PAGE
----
Will this be the year you decide to go native? Maybe you’ve brought the family to Landis’s Native Plant Trail, smartphones in hand, to mine curator Ed Miller’s vast store of knowledge through the QR codes on our interpretative signs. Perhaps you’ve gone with Ed during a Landis plant sale for a memorable and informative tour of the trail. If so, you might now be ready to add natives to your own landscape.
Chris and Emily DeBolt, proprietors of Fiddlehead Creek Nursery in Washington County, manage 17 beautiful acres devoted to plants native to New York State. Both are committed to spreading their message about the benefits of landscaping with native plants and the dangers of invasive species to homeowners, organizations, and communities. Their nursery specializes in plants for sustainable landscapes and for protecting the quality of local waters with rain gardens and shoreline buffers. They also supply natives for bird, butterfly, and pollinator gardens; ferns and spring ephemerals; and much more.
Fiddlehead Creek has been designated as a certified wildlife habitat through the National Wildlife Federation and a monarch butterfly way station certified by Monarch Watch. It is also part of the Million Pollinator Gardens initiative. The DeBolts’ professional network also includes partnerships with such conservation and educational organizations as the North American Native Plant Society, the Lady Bird Johnson Wildflower Center, and the New York Flora Association. Chris and Emily are Certified Nursery Landscape Professionals (CNLP) and serve as directors for Region 3 of the New York State Nursery and Landscape Association. Their services include native plant consultation and garden design, as well as educational presentations for garden clubs and other organizations.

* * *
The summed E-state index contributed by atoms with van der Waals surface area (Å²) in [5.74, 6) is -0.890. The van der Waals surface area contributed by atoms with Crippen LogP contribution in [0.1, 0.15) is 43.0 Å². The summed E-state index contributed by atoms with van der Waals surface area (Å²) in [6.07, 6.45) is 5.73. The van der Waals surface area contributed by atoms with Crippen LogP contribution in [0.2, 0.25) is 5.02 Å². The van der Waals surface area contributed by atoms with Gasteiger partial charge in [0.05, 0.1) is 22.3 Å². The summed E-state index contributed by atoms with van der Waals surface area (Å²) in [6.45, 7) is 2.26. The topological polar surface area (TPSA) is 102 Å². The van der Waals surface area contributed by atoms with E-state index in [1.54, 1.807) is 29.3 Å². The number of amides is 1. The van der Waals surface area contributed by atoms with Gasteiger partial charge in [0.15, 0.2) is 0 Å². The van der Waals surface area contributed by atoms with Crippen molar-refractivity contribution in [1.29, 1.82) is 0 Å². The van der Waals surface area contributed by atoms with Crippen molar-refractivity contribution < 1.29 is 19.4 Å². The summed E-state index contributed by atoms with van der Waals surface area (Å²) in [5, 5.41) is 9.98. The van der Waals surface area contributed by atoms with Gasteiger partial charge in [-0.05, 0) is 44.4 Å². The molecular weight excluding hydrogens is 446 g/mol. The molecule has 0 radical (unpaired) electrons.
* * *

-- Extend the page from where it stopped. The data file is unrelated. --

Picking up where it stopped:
You may recall the DeBolts’ plants and signage at a Landis plant sale. As an experienced environmental educator, Emily knows the value of both text and photographic images when introducing new plants and horticultural concepts to gardeners. “There’s a native for everything,” she says. Their website, www.fiddleheadcreek.com, which includes native alternatives to invasives and other undesirables, helps you plan additions to an existing garden or create a new space, such as a rain garden. [Check out Emily’s article about rain gardens in this newsletter.]
Why go native? Aside from the natural beauty of the native plants, the environmental benefits are plentiful: they supply both food and habitat for wildlife; are readily adaptable to local conditions; use less fertilizer and pesticides; are lower maintenance; develop deep root systems that absorb and filter storm water runoff; and help stop the spread of invasive plants. What better way to expand your family’s oasis and help ensure local biodiversity?
We look forward to the return of Fiddlehead Creek at the Arboretum’s Fall Plant Sale. Though their nursery is growing, they remain a small, family-owned business where Emily, Chris, young son Carter, and even Grandma Beryl share space at the potting table to ensure that Fiddlehead Creek is ready to help you “go native”.
Visit the Fiddlehead Creek website at www.fiddleheadcreek.com for more information about the nursery.
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